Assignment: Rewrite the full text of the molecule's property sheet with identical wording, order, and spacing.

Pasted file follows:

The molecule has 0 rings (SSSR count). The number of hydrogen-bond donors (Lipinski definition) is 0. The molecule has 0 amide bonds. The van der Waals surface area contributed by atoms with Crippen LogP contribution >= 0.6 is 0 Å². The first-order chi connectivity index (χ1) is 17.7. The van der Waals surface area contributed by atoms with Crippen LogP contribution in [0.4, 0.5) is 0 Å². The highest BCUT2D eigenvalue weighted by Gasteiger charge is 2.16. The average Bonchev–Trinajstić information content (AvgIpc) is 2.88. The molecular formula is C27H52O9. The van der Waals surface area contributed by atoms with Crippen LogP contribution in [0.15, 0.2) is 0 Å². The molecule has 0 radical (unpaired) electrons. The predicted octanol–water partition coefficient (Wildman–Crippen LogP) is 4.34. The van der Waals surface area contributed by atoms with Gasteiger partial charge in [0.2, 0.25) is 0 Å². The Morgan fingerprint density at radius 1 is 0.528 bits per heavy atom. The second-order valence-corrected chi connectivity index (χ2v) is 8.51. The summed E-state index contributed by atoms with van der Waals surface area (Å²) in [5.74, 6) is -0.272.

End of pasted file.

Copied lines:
The molecule has 0 rings (SSSR count). The number of hydrogen-bond donors (Lipinski definition) is 0. The molecule has 0 amide bonds. The van der Waals surface area contributed by atoms with Crippen LogP contribution >= 0.6 is 0 Å². The first-order chi connectivity index (χ1) is 17.7. The van der Waals surface area contributed by atoms with Crippen LogP contribution in [0.4, 0.5) is 0 Å². The highest BCUT2D eigenvalue weighted by Gasteiger charge is 2.16. The average Bonchev–Trinajstić information content (AvgIpc) is 2.88. The molecular formula is C27H52O9. The van der Waals surface area contributed by atoms with Crippen LogP contribution in [0.15, 0.2) is 0 Å². The molecule has 0 radical (unpaired) electrons. The predicted octanol–water partition coefficient (Wildman–Crippen LogP) is 4.34. The van der Waals surface area contributed by atoms with Gasteiger partial charge in [0.2, 0.25) is 0 Å². The Morgan fingerprint density at radius 1 is 0.528 bits per heavy atom. The second-order valence-corrected chi connectivity index (χ2v) is 8.51. The summed E-state index contributed by atoms with van der Waals surface area (Å²) in [5.74, 6) is -0.272.